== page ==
Carlotta and Pepi Alaska journey 2017 travel blog

welcome at Boya Lake

Lakefront again


Carlotta and I went for a little walk on the trail


while Josef is chasing fish

We had mounted the motor scooter the previous afternoon and looked forward to a short 201 mile ride to our next campsite at Boya Lake Provincial Park along the Cassiar Highway 37 North. It turned out the the road to Boya was not as good as what we had previously experienced on Highway 16 or even at the beginning of Highway 37 until Meziadin.

However we spotted a Bald Eagle squabbling with some crows on a Lodgepole Pine and 4 black bears along the roadside. Quite often I had to reduce the speed to some 40 - 45 MPH. Then it turned out that I had miscalculated the distance which in the end turned out to be 282 miles! On top of that my fuel gage was down to 1/4 as I rushed past a warning sign "next fuel in 152 km".

That is 95 miles in mostly uninhabited countryside with barely a pullout from the road where I could stop and dismount the motor scooter to run for fuel "in case we ran out of diesel"! Not good I mentioned to myself. I feared that Carlotta and Josef would push the 13 ton Beaver and I would struggle to steer without power assist until we found a "pullout"!

As luck has it I found a small store selling fuel at elevated prices about 6 miles before Boya Lake. How lucky is this. I ground my teeth as I filled 60 liters, about 17 gallon of the precious stuff into the Beaver's belly and felt good.

Shortly afterwards we turned into the access road to Boya Lake. a full two hours after I originally estimated our arrival. All is well that ends well. We transported the Kayak partially deflated in the living room of the Beaver and Josef had fit to swim in a jiffy. Before we knew it he was paddling on the turquoise and crystal clear waters of the lake starting out from our lakefront site with it's own little beach. How good is life!

My RV pen pal Larry wrote that Boya Lake is one of his favorite campgrounds and from what we have seen so far he has a valid point. We planned to spend two nights to enjoy the surroundings. Josef is determined to catch his first fish off the Kayak, Carlotta and I will do the scenic hike. A light rain fell during the night which kept us from doing the campfire and luckily Josef turned the Kayak upside down to avoid finding a pool in it in the morning. The 12 year old is learning a lot of RV camping fast.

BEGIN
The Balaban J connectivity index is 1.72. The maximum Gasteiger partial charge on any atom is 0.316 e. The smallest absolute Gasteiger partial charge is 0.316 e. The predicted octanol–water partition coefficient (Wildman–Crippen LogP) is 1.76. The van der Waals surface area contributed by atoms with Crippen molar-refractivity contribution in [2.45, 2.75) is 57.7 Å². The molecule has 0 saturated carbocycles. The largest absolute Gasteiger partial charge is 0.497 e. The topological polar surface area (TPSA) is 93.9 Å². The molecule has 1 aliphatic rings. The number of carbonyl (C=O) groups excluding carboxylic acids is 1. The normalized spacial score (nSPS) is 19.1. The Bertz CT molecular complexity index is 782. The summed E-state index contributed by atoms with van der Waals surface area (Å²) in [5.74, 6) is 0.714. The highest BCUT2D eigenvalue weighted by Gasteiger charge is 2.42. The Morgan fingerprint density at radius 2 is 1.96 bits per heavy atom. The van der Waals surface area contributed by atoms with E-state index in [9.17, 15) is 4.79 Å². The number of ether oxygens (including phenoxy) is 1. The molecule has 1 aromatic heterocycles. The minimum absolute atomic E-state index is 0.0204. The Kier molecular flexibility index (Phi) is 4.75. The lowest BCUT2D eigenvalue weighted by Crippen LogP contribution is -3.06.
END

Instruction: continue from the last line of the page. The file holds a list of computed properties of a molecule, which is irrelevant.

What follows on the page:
During the 8 hour ride Josef swatted a large number of mosquitoes. Even I at the steering wheel dispatched a good number of them as they buzzed around my face and hands. We were much afraid that we would meet their replacements at Boya Lake but to our great surprise this was not so. Back in Meziadin Werner and Silvia asked "when does one avoid mosquitoes in this land"? My answer, a quote for The Milepost, the definitive travel guide to Alaska was " during December, January and February"!

Thursday morning it was overcast and at times a light rain fell upon this land of deep green and turquoise. I woke early and explored the camp. Most occupants are in either small vehicles like trailers, Jack up campers (mounted on the back of pickup trucks or Fifth Wheel trailers, a modified and more spacious and maneuverable version of a trailer. We are the only Class A motor home, a bus like camper.

There are quite a few tent campers who pack and unpack their equipment from their passenger cars and set up the campsite with the necessary cooking equipment. A great way to enjoy nature, except when it rains. The temperature at 6 am was 43 F, a bit cooler than the 44 F we experienced in Meziadin.

There are strict rules regarding quiet hours in the camp. Generators are allowed only between the hours of 9 - 11 am and 6 - 8 pm. A rule we fully support. It is most annoying to be in god's unspoiled nature sitting next to someone who runs their generator at all hours of the day. The Beaver is equipped with an "Inverter" which converts DC electricity to AC electricity and is fed by the 6 massive batteries in the basement. This enables me to make a much needed cup of coffee in the early morning or to run the toaster if need be.

Since Thursday was a "rest day" breakfast was at leisure. The anticipated sun made occasional attempts to penetrate the clouds but with little success. Josef went out on the lake in search of the elusive fish. Carlotta and I did a mild hike along the lake shore and admired the lovely shades of turquoise in the water contrasting with the deep green of the ever present forest.

In a pow wow we skipped driving to Watson Lake once we leave Boya on Friday and head straight to Whitehorse, Yukon Territory for an over night. Our plan is to buy some provisions and then do the long drive to Haines, Alaska on Saturday. This would be the second time for Josef and I to set foot on Alaska soil in one week.

Haines is a picturesque town towards the end of the Lynn Canal only some 20 miles distant from Skagway, AK which Carlotta and I visited last year on a cruise but without a connecting road. To travel from Skagway to Haines one takes the Alaska State Ferry but only the large ferry would handle the Beaver. We decided to drive the 237 miles on land and spend two or three days in Haines.

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